At night, you might notice many lights on the tarmac of an airport. All of them have a specific function to help guide traffic on ground and/or in the air. The PAPI lights are one of these lights.
What are PAPI lights?
No, PAPI is not only a term in parenting; it is also a crucial instrument for landing an aircraft. PAPI stands for Precision Approach Path Indicator and is located at the beginning of a runway on one or both sides. However, as a passenger you most likely never notice them, as they are located, so that the flight crew notices them and gets the needed information up to a distance of 32 km. The function of PAPI lights is defined in the ICAO Annex 14.
What do the lights tell the crew?
The lights are in white and red and indicate the optimal gliding rate for an aircraft. An aircraft that is too high might touch down too late and exceed the runway, while one flying too low might touch down before the runway starts. The optimal rate is indicated with two lights in white and two in red. The more in white, the higher the aircraft is, the more in red, the lower it is.
Student pilots have to learn the meaning and the reaction of the received information. Following simple phrases indicate the meaning of the lights:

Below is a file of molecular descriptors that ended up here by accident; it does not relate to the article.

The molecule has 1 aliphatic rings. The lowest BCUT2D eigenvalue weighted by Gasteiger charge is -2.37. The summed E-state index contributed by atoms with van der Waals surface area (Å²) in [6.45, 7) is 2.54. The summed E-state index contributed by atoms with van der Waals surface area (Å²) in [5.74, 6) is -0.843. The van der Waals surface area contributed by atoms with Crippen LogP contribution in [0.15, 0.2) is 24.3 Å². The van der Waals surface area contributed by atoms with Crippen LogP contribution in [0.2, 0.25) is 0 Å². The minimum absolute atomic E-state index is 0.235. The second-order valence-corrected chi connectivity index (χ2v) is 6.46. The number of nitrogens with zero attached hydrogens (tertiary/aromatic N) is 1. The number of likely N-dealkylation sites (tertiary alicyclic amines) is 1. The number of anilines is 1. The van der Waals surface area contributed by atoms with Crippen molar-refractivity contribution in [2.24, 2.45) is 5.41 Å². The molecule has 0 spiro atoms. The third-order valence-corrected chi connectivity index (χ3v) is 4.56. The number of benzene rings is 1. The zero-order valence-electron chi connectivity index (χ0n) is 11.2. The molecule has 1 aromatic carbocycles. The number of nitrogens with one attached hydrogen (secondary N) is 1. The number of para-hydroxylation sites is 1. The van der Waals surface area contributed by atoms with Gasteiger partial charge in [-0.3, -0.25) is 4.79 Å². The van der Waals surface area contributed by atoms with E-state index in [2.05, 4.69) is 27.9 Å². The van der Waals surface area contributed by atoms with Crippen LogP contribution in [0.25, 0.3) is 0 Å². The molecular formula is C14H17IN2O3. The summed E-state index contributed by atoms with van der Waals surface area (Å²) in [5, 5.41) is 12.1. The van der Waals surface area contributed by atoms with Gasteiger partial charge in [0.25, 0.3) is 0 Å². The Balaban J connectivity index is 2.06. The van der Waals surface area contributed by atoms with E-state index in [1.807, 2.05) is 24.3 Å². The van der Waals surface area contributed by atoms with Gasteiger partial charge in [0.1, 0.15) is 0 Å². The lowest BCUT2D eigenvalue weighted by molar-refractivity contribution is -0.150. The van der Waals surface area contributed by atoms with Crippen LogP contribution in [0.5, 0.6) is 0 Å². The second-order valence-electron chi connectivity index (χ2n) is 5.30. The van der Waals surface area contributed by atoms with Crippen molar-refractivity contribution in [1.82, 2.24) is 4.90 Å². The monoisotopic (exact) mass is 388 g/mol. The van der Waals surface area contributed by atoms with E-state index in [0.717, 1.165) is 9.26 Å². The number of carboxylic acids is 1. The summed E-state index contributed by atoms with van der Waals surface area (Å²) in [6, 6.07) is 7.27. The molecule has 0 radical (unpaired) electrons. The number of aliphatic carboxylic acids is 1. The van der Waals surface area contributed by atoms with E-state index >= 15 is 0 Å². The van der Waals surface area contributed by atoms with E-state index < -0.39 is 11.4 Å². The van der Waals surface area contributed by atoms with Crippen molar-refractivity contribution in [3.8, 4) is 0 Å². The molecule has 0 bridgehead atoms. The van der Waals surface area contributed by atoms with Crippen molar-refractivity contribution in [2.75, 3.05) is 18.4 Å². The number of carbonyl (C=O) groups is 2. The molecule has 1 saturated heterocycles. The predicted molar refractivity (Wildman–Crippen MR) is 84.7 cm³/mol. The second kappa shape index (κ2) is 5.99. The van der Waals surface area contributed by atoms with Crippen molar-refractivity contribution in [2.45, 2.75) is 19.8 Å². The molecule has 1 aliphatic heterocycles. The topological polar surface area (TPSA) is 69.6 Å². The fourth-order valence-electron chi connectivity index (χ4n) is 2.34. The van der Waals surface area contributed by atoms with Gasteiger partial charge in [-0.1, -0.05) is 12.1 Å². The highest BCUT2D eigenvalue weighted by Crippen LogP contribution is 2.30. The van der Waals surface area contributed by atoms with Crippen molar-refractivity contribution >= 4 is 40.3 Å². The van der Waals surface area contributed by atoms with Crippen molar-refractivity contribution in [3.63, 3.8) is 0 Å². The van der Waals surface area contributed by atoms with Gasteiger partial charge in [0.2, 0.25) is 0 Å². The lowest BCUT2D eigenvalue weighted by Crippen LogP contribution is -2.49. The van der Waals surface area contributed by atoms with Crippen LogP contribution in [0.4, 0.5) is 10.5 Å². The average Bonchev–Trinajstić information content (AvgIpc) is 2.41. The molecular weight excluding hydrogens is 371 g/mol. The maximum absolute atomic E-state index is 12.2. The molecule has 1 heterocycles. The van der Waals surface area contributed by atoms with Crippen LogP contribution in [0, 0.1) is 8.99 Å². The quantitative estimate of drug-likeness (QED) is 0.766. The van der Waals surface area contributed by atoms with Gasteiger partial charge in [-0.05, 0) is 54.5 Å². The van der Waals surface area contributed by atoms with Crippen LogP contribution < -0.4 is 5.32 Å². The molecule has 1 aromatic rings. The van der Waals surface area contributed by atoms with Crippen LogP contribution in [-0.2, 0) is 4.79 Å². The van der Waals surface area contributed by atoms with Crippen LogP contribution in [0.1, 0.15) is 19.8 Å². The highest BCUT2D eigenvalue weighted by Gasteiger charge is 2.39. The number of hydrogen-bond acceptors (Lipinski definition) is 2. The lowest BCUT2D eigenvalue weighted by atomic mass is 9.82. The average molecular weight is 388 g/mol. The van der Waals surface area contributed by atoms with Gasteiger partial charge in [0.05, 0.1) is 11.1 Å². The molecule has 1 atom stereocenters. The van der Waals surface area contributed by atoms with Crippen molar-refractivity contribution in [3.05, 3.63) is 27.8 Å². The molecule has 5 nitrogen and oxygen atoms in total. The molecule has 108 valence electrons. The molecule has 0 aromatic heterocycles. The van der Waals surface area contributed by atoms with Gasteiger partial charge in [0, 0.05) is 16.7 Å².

- WHITE on WHITE – “Check your height” (or “You’re gonna fly all night”) (too high)
- RED on WHITE – “You’re all right”
- RED on RED – “You’re dead” (too low)
Are there any exceptions?
Almost all aircrafts can rely on the PAPI lights. However, there are a few exceptions, which have to adapt slightly. One of these exceptions is for the B747 – the Jumbo. As the cockpit is located quite high and behind the aircraft nose, the flight crew will typically see three white lights, which under normal circumstances would indicate a too high rate. Another exception was for the Concorde as the approach angle was supposed to be higher than with other aircrafts.
Whenever you approach an airport at night, look out for the PAPI lights in front of you. After reading this article you will understand their meaning and enjoy the view of an airport (especially during night).